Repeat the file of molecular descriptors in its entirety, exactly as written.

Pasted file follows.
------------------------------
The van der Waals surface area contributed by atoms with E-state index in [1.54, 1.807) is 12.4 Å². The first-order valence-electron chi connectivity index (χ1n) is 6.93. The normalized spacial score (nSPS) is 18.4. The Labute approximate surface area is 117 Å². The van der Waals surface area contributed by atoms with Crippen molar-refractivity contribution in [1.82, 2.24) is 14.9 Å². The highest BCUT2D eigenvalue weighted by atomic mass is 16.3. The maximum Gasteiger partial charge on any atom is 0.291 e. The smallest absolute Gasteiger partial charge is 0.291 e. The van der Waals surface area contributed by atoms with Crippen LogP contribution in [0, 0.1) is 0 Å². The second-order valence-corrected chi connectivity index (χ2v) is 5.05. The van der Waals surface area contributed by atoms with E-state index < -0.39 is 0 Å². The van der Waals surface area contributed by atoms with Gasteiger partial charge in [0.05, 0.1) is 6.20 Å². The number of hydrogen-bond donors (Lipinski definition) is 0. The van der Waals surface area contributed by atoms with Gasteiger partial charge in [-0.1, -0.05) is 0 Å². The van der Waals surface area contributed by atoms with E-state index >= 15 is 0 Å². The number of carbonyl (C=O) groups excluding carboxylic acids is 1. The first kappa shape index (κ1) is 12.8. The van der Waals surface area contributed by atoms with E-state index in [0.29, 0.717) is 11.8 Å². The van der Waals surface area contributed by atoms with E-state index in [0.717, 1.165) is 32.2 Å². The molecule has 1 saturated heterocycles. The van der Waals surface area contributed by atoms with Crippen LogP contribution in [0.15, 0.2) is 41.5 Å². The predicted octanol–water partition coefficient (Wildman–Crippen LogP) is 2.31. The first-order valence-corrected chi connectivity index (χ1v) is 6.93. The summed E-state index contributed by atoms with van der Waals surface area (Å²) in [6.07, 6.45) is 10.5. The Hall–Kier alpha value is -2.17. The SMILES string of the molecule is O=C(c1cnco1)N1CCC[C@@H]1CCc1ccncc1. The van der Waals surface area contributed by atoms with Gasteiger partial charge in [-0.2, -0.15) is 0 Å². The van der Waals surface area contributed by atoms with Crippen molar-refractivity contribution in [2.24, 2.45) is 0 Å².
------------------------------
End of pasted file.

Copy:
The van der Waals surface area contributed by atoms with E-state index in [1.54, 1.807) is 12.4 Å². The first-order valence-electron chi connectivity index (χ1n) is 6.93. The normalized spacial score (nSPS) is 18.4. The Labute approximate surface area is 117 Å². The van der Waals surface area contributed by atoms with Crippen molar-refractivity contribution in [1.82, 2.24) is 14.9 Å². The highest BCUT2D eigenvalue weighted by atomic mass is 16.3. The maximum Gasteiger partial charge on any atom is 0.291 e. The smallest absolute Gasteiger partial charge is 0.291 e. The van der Waals surface area contributed by atoms with Crippen LogP contribution in [0, 0.1) is 0 Å². The second-order valence-corrected chi connectivity index (χ2v) is 5.05. The van der Waals surface area contributed by atoms with E-state index < -0.39 is 0 Å². The van der Waals surface area contributed by atoms with Gasteiger partial charge in [0.05, 0.1) is 6.20 Å². The number of hydrogen-bond donors (Lipinski definition) is 0. The van der Waals surface area contributed by atoms with Gasteiger partial charge in [-0.1, -0.05) is 0 Å². The van der Waals surface area contributed by atoms with E-state index >= 15 is 0 Å². The number of carbonyl (C=O) groups excluding carboxylic acids is 1. The first kappa shape index (κ1) is 12.8. The van der Waals surface area contributed by atoms with E-state index in [0.29, 0.717) is 11.8 Å². The van der Waals surface area contributed by atoms with E-state index in [0.717, 1.165) is 32.2 Å². The molecule has 1 saturated heterocycles. The van der Waals surface area contributed by atoms with Crippen LogP contribution in [0.15, 0.2) is 41.5 Å². The predicted octanol–water partition coefficient (Wildman–Crippen LogP) is 2.31. The first-order valence-corrected chi connectivity index (χ1v) is 6.93. The summed E-state index contributed by atoms with van der Waals surface area (Å²) in [6.07, 6.45) is 10.5. The Hall–Kier alpha value is -2.17. The SMILES string of the molecule is O=C(c1cnco1)N1CCC[C@@H]1CCc1ccncc1. The van der Waals surface area contributed by atoms with Gasteiger partial charge in [-0.2, -0.15) is 0 Å². The van der Waals surface area contributed by atoms with Crippen molar-refractivity contribution in [2.24, 2.45) is 0 Å².